<img src="https://d5nxst8fruw4z.cloudfront.net/atrk.gif?account=5C8hi1agq800qI" style="display:none" height="1" width="1" alt="">

    Go Big or Go Home? The Best Reasons to Renovate or Sell Your Home


    Do you feel that? It’s an itch. An itch that often comes when military renters or homeowners live in one spot for too long.

    We know most people outside of the military don’t feel it, but every three years or so, there is a twitch inside that makes us antsy and ready to just get the PCS over, even if we happen to like where we live currently. Or, blessedly, to remove us from a mistake we are ready to be rid of.

    Similarly, that itch also is also felt by military homeowners on the verge of retirement or in a time frame of their career that remodeling or buying a new home would make sense. Making the decision whether or not to renovate their current home or move into a more suitable place to meet the needs of the family accurately is a challenging one.

    These are some of the most common factors to delve into before making any determination regarding selling or renovating.

    Reasons to Renovate

    Local communities. Treasured communities are substantial reasons as to why families stay put. The perfect school, local shops, and a great smattering of chain and mom and pop restaurants make local neighborhoods hard to leave. Not to mention the neighbors who will help with no questions asked. These features are hard to curate and not likely to be found in every potential new neighborhood.

    Commute. This is a make or break factor for some families. Simple logic is at work here. There is no use in remodeling a home if too much time in the car or on the train keeps you from enjoying the hard work put into the house. However, if the family lives in a sweet spot where the commute is minimal, well, that’s tough to beat and might sway a family to live in a renovated home.

    Previous upgrades. It’s hard to determine if the new roof and siding that was installed last year make the case to stay. According to how much money has been invested throughout the house in the last three to five years, it may be more cost effective to investigate how much the desired upgrades or additions will cost versus buying a new home.

    Lot or house is conducive to renovations. Architects, interior designers, and contractors can easily give estimates and ideas for expansion plans building either up or out. They will be upfront on how difficult these changes will be to achieve your goals for the house. Depending on the options, the affordable revisions may keep the family in the home for years to come.

    Sentimental value. Sentiments are hard to put a price tag on. Military families who haven’t lived in a particular home for decades might not struggle with this factor as much; but for others, births, weddings, holidays, and even the passing of a beloved pet might equal reasons to renovate the home instead of leaving.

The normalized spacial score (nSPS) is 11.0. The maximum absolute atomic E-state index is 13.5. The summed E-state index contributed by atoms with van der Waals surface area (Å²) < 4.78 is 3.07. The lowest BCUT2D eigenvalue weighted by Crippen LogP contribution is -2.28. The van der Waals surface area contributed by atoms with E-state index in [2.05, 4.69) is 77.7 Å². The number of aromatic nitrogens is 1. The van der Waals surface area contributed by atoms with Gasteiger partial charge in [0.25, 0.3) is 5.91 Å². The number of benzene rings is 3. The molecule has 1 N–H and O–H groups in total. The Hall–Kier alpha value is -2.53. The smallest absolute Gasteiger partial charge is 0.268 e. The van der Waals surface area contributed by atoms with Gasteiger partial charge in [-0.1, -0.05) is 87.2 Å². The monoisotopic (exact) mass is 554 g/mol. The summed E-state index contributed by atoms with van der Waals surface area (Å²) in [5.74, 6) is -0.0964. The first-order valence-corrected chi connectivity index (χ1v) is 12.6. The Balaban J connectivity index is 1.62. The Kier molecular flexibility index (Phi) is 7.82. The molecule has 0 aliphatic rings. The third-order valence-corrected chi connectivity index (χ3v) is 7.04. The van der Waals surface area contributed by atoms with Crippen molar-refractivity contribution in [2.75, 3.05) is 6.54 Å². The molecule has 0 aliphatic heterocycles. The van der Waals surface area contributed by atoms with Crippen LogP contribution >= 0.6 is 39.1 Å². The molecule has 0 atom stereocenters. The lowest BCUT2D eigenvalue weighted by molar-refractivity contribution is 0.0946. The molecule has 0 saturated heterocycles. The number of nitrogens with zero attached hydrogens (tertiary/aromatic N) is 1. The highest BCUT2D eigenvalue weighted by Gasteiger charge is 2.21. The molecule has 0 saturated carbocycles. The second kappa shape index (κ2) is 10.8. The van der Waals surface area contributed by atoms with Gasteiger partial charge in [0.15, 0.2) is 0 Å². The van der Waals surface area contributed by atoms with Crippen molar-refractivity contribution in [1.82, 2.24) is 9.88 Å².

Reasons to Sell

    Mess and chaos of a renovation. After a major or even minor reno, some people swear, “Never again.” The prolonged and heavy disruption of an entire family’s life can wear on nerves quickly. If previously they have been so adversely affected, homeowners will become home sellers in a skinny minute. Truly knowing your aptitude for disorder is critical.

    Unfixable house qualities. Maybe you have always hated the Tudor style of your current house and neighborhood. A renovation may change the appearance somewhat, but likely the Tudor vibe will remain. Also, driving down an entire street of Shakespeareian-styled homes each day will continue to get on your nerves.

    Renos will price the house out of the neighborhood. This won’t bother the owner with sentimental attachments and the desire to pass the home to their grandkids, but many families consider resale value for the possibility of a sale in the future. Dumping tens of thousands of dollars into updates might not translate to buyers even five years from the renovation.

    Updates will ruin the nature the house. Truth be told, some homes were always meant to be three beds and one bath, no matter the genius of an architect. Savvy owners who are sensitive to this fact will be eager to leave well enough alone and sell this style house to a young family just beginning their lives together who are happy to buy at an attainable price point.

    Initial estimates for renovations are very wrong. Just like a box of chocolate, you never know what you’re going to get after demolition has started. Initial tear downs could reveal unknown projects that will price the renovations right out of the owner’s budget.

    Ideally, if there is a substantial discussion between renovating or selling, owners should arm themselves with multiple professionals to guide the decision. A team of skilled real estate agents, architects, contractors, and interior designers have the know-how to demonstrate the worth and costs of major changes to the house. It would be wise to spend a little upfront for estimates and consultations (although many offer them free) to ward off any costly mistakes that can haunt you years from now.

    Click here for FREE e-book: Stress of Moving for Military Families

    Photo: freshidea/Dollar Photo Club

    Dawn M. Smith


    Dawn M. Smith

    Dawn is a real estate and military life writer who has a serious HGTV habit. When she is not writing, her teen daughter, Army husband, and golden retriever keep her busy through chauffeur duties, travel planning, and long dog walks. Dawn is pleased to share her experiences with MilitaryByOwner readers who are hoping to simplify military family journeys of all kinds. Follow Dawn on Pinterest for more ideas and resources and visit her site at Dawn M. Smith Custom Content Creation.

    Popular Posts